Wed, 05/26/2021 - 12:43pm

Identity Theft

Blurring lines in the purebred dog world

If anybody reads this, you are most likely fed up by my comparisons between the various European countries of my past life and the rules and regulations of this country.

But still, here I go again!

Living in Norway, one of the issues I had reading American dog magazines was the fact that there could be two (or more) ads with different breeds using the same prefix or affix, despite being bred by different people. Could never happen in my world.

My mindset is obviously still in the past, as when I found a Toy dog with the prefix Silhouette, which is used by Cindy Cassidy of Sarasota for her very successful Weimaraners – and who is nowadays also doing great things in Pumis. My immediate thought was: Never heard that she also bred … ! But this dog had nothing to do with her.

Random is another prefix I know well. To me it is a synonym for Wire Fox Terriers and Bill McFadden – and only a short while ago I had the same experience flipping through a magazine, surprised to see that he also bred … ! But, again, no connection.

And over the years, again and again I had the same experience.

When starting out as a keen teenager, one of my ambitions was to register my kennel name.

I cannot remember why it took so long, but what clearly comes to mind is that my first choices, three or four of them, were refused, as they were already in use in different countries. I think in a couple of cases it was either Brazil or Argentina, which although members of the FCI were totally out of reach for us due to quarantine restrictions.

So in the end I decided to create my own, copying a Norwegian Poodle breeder who started the … line based on an important male or female in their foundation. So my Lady Lou became the base for my Louline, although you will never find her name in any current pedigrees. But that’s another story!

A lot of my friends went through the same process trying to find a “breed specific” name or one with a personal or historic connection. It was very important, as we all knew that once registered by FCI, no one else could use it as either a prefix or even as part of a name!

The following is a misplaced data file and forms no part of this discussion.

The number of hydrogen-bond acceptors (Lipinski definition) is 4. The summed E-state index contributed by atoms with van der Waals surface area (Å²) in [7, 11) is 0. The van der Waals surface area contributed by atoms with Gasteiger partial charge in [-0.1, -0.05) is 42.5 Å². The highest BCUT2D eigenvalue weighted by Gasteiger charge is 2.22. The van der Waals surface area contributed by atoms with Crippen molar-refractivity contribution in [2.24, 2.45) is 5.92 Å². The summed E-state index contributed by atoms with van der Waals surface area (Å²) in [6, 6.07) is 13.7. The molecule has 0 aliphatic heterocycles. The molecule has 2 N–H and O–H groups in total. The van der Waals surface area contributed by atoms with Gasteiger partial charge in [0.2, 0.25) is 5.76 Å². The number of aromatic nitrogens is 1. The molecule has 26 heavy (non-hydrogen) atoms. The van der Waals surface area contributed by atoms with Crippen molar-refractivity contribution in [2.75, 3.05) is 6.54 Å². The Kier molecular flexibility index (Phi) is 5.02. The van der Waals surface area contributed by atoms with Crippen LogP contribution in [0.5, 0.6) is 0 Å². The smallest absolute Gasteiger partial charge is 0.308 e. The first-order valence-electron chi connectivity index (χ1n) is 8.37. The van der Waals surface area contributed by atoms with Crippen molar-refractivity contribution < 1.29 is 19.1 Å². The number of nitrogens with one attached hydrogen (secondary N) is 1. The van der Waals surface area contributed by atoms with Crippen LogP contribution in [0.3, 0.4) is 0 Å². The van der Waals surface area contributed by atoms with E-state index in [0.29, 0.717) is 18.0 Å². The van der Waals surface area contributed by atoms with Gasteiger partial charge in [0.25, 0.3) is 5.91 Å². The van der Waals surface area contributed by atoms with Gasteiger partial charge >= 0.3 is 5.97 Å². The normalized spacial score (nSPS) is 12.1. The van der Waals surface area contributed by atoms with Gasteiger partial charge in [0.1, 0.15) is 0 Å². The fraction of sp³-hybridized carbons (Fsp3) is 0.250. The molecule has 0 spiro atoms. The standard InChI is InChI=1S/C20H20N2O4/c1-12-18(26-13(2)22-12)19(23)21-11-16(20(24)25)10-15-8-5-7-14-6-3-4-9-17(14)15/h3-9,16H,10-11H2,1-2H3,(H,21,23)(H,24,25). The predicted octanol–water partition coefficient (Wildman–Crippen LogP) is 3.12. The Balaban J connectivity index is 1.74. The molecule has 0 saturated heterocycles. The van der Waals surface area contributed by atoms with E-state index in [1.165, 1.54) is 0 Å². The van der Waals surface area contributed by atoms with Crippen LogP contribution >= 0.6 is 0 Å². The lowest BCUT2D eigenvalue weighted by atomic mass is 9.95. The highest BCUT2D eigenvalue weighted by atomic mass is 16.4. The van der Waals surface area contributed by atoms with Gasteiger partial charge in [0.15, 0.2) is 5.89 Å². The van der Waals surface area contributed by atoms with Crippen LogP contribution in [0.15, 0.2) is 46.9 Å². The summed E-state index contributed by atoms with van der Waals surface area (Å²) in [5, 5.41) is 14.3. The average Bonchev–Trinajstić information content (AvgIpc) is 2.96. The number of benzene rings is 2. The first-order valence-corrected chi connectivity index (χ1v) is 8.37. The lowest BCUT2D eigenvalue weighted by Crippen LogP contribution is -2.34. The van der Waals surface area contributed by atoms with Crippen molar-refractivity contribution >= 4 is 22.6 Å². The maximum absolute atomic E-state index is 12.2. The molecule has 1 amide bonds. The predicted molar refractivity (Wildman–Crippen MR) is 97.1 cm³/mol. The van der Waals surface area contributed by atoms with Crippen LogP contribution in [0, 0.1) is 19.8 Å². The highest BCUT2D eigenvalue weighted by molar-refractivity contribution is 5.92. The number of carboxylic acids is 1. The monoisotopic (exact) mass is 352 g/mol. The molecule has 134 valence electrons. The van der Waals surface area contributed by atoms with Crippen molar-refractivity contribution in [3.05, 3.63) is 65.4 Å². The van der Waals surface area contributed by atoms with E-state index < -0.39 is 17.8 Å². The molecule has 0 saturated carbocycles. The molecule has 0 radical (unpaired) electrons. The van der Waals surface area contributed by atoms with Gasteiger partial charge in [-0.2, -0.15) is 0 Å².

And of course all new applications were published in the kennel club’s magazine – and I successfully objected to a Swedish breeder of Leonbergers who applied for Leoline, as phonetically (particularly for Swedes with a southern dialect) it sounded exactly like Louline!

So whenever names like Hubbestad, Sober, Sandyland, Bohem, Marsten, Ragtime, Raglan, Travis, Örliden, El Khyrias, Airescot etc. were found in any list of results or as part of a pedigree, we knew immediately who the breeders were, the breed or breeds, and where they came from. And in a majority of cases the kennel name was like a synonym for the breed that carried it.

Rules have changed these days, and I think after having bred two litters you now have to register a kennel name to be able to register any further litters in your name.

So for us under FCI rules the prefix/affix became our very personal “hallmark,” which we would protect with our lives if necessary! Well, nearly ...

Then moving to the U.K., the first thing we did was to register our prefixes, as until that was done anybody could use them. Easily done and with an annual renewal fee, which even at a low cost certainly brings The Kennel Club a substantial amount of revenue each year.

I knew of course that TKC and FCI had no intentions of synchronizing their kennel-name rules, but once registered in both jurisdictions, as long as you kept renewing, you were

safe!

I think going back a few decades there were really no rules regarding naming of dogs and use of kennel names, which has proved to be a problem for those poor people who are trying to do serious work on breed history.

I don’t know what the current rule is, but in the olden days if you purchased a dog already registered you were allowed to change the name to whatever you wanted, provided it had not already won its way into the stud book. And frequently when you purchased a puppy/dog you received a handwritten pedigree, and it would be up to you if you found registration necessary – and if so you could use any name you wanted. I think that if it was too short the KC staff would add the affix Kenstaff!